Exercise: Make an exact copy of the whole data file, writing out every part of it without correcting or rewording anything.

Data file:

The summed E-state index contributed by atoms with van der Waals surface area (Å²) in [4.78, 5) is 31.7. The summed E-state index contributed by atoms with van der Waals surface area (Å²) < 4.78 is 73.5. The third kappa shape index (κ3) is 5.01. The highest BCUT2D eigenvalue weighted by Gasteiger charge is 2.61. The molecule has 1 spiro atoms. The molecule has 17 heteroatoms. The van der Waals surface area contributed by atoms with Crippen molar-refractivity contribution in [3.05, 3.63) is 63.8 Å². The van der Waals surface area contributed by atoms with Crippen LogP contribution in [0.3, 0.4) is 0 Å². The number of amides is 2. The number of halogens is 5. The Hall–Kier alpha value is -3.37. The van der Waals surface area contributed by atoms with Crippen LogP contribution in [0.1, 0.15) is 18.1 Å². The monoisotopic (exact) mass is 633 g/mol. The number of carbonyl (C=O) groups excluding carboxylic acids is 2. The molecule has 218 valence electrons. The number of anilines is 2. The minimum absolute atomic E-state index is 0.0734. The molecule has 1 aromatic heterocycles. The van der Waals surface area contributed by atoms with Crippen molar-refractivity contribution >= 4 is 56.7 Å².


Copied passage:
The summed E-state index contributed by atoms with van der Waals surface area (Å²) in [4.78, 5) is 31.7. The summed E-state index contributed by atoms with van der Waals surface area (Å²) < 4.78 is 73.5. The third kappa shape index (κ3) is 5.01. The highest BCUT2D eigenvalue weighted by Gasteiger charge is 2.61. The molecule has 1 spiro atoms. The molecule has 17 heteroatoms. The van der Waals surface area contributed by atoms with Crippen molar-refractivity contribution in [3.05, 3.63) is 63.8 Å². The van der Waals surface area contributed by atoms with Crippen LogP contribution in [0.3, 0.4) is 0 Å². The number of amides is 2. The number of halogens is 5. The Hall–Kier alpha value is -3.37. The van der Waals surface area contributed by atoms with Crippen LogP contribution in [0.1, 0.15) is 18.1 Å². The monoisotopic (exact) mass is 633 g/mol. The number of carbonyl (C=O) groups excluding carboxylic acids is 2. The molecule has 218 valence electrons. The number of anilines is 2. The minimum absolute atomic E-state index is 0.0734. The molecule has 1 aromatic heterocycles. The van der Waals surface area contributed by atoms with Crippen molar-refractivity contribution >= 4 is 56.7 Å².